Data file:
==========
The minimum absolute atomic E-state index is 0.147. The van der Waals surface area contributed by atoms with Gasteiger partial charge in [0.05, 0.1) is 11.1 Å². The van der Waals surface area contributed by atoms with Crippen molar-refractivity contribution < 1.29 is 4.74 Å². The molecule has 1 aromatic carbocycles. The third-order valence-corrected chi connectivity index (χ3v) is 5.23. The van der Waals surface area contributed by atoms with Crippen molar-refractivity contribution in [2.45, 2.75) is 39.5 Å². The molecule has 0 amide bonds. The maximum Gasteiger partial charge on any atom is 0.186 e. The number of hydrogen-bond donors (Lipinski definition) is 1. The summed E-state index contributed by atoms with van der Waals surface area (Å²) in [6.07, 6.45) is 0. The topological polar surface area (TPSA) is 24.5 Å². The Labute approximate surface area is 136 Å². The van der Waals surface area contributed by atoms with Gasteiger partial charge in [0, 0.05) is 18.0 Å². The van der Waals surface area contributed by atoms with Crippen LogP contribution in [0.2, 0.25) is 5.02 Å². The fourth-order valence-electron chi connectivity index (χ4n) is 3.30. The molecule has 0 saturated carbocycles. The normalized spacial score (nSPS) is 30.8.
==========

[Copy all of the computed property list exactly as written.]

The minimum absolute atomic E-state index is 0.147. The van der Waals surface area contributed by atoms with Gasteiger partial charge in [0.05, 0.1) is 11.1 Å². The van der Waals surface area contributed by atoms with Crippen molar-refractivity contribution < 1.29 is 4.74 Å². The molecule has 1 aromatic carbocycles. The third-order valence-corrected chi connectivity index (χ3v) is 5.23. The van der Waals surface area contributed by atoms with Crippen molar-refractivity contribution in [2.45, 2.75) is 39.5 Å². The molecule has 0 amide bonds. The maximum Gasteiger partial charge on any atom is 0.186 e. The number of hydrogen-bond donors (Lipinski definition) is 1. The summed E-state index contributed by atoms with van der Waals surface area (Å²) in [6.07, 6.45) is 0. The topological polar surface area (TPSA) is 24.5 Å². The Labute approximate surface area is 136 Å². The van der Waals surface area contributed by atoms with Gasteiger partial charge in [0, 0.05) is 18.0 Å². The van der Waals surface area contributed by atoms with Crippen LogP contribution in [0.2, 0.25) is 5.02 Å². The fourth-order valence-electron chi connectivity index (χ4n) is 3.30. The molecule has 0 saturated carbocycles. The normalized spacial score (nSPS) is 30.8.